Is it necessary that we break away from our culture and traditions to adopt progressive ideas? Will the work done to keep our traditions alive will harm the environment? Should we forget our traditions to create a progressive society? – ‘No’, we don’t need it, we can bring a progressive change by balancing our traditions and social needs, and Rintu Rathore People like this are live examples to prove it.
Rintu is a commercial designer by profession and lives in Mumbai. The most special thing is that she makes sculptures out of chocolate. When asked about the best way to describe her work, she proudly says, “I can make a chocolate replica of you.”
“I can make a statue of you with chocolate.” – Rintu said in a conversation with Team Business Khabar.
Rintu successfully ran her own chocolate-making business. It was the year 2014 when a devastating earthquake struck Jammu and Kashmir in the northern part of India. The Indian Armed Forces and disaster management teams were continuously conducting rescue operations in the earthquake-affected areas.
Rintu realized that the supply of food by the armed forces is mostly dry-food stuff, and the victims are craving for home-cooked food. Then she decided to prepare Thaplas – ‘a Gujarati dish that happens like spicy roti’ and invited other friends to join the movement. His WhatsApp message went viral, and the team produced 35000 taps which were later sent to Kashmir. The incident involved him in a group called ‘Food-Army’ which helped victims in almost all-natural disasters including Nepal earthquake and Kerala floods.
One day Rintu was taking a morning walk on Juhu Beach in Mumbai. The annual ‘Ganesh Festival’ was over and people from surrounding areas immersed the idols at Juhu beach. There the statues made of POP (Plaster of Paris) were broken, and people were coming with their feet on it. When Rintu, a follower of Lord Ganesha, saw all this, she felt very sad. The idea of doing something to overcome the problem flashed in his mind and then she got the idea to make Ganesh idols from chocolate.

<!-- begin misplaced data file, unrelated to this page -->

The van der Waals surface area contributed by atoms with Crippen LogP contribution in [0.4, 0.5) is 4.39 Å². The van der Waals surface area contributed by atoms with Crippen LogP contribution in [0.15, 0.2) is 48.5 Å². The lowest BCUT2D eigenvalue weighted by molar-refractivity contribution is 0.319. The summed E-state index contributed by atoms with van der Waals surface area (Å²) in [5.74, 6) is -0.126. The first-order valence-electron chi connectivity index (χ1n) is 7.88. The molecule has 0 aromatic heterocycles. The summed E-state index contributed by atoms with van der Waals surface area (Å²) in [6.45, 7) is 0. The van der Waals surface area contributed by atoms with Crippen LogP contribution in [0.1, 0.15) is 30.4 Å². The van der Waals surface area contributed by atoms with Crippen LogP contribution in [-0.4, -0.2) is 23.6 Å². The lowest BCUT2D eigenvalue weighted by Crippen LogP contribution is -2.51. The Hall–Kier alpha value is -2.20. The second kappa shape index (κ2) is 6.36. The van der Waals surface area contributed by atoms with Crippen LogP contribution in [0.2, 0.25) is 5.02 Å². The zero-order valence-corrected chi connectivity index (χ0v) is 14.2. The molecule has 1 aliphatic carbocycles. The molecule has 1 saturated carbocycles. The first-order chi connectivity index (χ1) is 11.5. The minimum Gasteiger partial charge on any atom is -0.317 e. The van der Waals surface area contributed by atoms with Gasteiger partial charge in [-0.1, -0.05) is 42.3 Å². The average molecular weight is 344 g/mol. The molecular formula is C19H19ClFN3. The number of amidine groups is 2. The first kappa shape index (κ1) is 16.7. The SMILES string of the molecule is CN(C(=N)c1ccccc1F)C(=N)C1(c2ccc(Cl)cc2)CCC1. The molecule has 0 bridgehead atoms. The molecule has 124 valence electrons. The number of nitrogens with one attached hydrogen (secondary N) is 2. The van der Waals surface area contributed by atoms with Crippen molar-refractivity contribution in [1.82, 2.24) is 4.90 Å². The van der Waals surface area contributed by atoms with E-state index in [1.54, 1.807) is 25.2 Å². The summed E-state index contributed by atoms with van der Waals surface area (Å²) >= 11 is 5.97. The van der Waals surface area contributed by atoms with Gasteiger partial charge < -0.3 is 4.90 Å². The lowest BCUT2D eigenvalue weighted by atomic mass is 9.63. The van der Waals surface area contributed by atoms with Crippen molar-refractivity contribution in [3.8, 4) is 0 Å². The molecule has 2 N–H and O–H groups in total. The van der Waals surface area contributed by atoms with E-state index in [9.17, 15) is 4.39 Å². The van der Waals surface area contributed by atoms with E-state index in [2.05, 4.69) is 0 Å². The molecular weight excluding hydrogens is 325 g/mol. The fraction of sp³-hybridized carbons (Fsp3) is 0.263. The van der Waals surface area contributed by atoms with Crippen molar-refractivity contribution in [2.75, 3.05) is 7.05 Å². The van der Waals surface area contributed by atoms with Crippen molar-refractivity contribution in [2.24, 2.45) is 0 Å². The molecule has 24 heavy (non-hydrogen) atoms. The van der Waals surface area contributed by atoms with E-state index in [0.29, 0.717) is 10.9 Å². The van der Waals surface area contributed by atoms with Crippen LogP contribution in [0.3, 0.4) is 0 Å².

Rintu decided not to make it a profession but a social movement. The idea of making chocolate Ganesha and dipping them in milk as per ritual was a great idea – she was widely appreciated. Not only was this idea pro-environment, chocolate milk can also be used as a offering.
Despite being a non-commercial idea, she also faced criticisms. But the appreciation was much greater than that of the critic and she continued his work. She is promoting Chocolate Ganesh as an alternative and environmentally friendly change.
In a world where we are ready to adopt progressive ideas without abandoning our traditions, the thinking of people like Rintu is highly admirable and exemplary who give strong learning to embrace the future without losing the bond with our past.
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